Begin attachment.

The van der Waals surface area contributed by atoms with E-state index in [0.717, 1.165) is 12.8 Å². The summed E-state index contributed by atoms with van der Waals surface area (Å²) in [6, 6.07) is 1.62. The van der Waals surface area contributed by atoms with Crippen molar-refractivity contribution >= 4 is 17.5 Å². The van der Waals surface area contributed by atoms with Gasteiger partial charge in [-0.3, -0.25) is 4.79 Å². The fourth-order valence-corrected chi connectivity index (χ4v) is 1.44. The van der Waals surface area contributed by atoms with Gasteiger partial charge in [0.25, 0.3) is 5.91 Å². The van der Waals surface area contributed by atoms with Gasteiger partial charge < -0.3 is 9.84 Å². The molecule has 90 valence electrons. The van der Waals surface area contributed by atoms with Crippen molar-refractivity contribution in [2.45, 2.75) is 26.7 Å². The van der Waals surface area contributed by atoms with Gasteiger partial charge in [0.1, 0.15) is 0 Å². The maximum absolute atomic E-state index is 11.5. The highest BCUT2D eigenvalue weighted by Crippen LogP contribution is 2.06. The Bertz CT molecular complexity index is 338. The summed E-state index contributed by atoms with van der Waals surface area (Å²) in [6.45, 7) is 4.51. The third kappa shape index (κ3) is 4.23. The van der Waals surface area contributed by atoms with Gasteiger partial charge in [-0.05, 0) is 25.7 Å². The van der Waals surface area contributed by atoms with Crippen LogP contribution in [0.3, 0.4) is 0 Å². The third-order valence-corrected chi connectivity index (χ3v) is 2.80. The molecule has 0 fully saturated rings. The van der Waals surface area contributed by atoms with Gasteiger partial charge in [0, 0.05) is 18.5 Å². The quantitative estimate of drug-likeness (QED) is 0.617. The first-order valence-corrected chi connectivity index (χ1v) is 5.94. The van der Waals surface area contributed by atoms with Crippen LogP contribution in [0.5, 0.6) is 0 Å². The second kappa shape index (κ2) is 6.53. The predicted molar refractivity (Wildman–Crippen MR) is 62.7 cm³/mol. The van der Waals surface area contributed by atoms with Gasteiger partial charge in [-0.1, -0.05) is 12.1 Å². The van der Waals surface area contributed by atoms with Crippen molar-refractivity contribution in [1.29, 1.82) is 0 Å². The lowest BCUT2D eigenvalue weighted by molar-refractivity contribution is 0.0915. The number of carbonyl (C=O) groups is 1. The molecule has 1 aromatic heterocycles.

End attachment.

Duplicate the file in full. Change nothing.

The van der Waals surface area contributed by atoms with E-state index in [0.717, 1.165) is 12.8 Å². The summed E-state index contributed by atoms with van der Waals surface area (Å²) in [6, 6.07) is 1.62. The van der Waals surface area contributed by atoms with Crippen molar-refractivity contribution >= 4 is 17.5 Å². The van der Waals surface area contributed by atoms with Gasteiger partial charge in [-0.3, -0.25) is 4.79 Å². The fourth-order valence-corrected chi connectivity index (χ4v) is 1.44. The van der Waals surface area contributed by atoms with Gasteiger partial charge in [0.25, 0.3) is 5.91 Å². The van der Waals surface area contributed by atoms with Gasteiger partial charge < -0.3 is 9.84 Å². The molecule has 90 valence electrons. The van der Waals surface area contributed by atoms with Crippen molar-refractivity contribution in [2.45, 2.75) is 26.7 Å². The van der Waals surface area contributed by atoms with Gasteiger partial charge in [0.1, 0.15) is 0 Å². The maximum absolute atomic E-state index is 11.5. The highest BCUT2D eigenvalue weighted by Crippen LogP contribution is 2.06. The Bertz CT molecular complexity index is 338. The summed E-state index contributed by atoms with van der Waals surface area (Å²) in [6.45, 7) is 4.51. The third kappa shape index (κ3) is 4.23. The van der Waals surface area contributed by atoms with Gasteiger partial charge in [-0.05, 0) is 25.7 Å². The van der Waals surface area contributed by atoms with Crippen LogP contribution in [0.3, 0.4) is 0 Å². The third-order valence-corrected chi connectivity index (χ3v) is 2.80. The molecule has 0 fully saturated rings. The van der Waals surface area contributed by atoms with Gasteiger partial charge in [0, 0.05) is 18.5 Å². The quantitative estimate of drug-likeness (QED) is 0.617. The first-order valence-corrected chi connectivity index (χ1v) is 5.94. The van der Waals surface area contributed by atoms with Crippen LogP contribution in [0.5, 0.6) is 0 Å². The second kappa shape index (κ2) is 6.53. The predicted molar refractivity (Wildman–Crippen MR) is 62.7 cm³/mol. The van der Waals surface area contributed by atoms with Gasteiger partial charge in [-0.1, -0.05) is 12.1 Å². The van der Waals surface area contributed by atoms with Crippen molar-refractivity contribution in [1.29, 1.82) is 0 Å². The lowest BCUT2D eigenvalue weighted by molar-refractivity contribution is 0.0915. The number of carbonyl (C=O) groups is 1. The molecule has 1 aromatic heterocycles.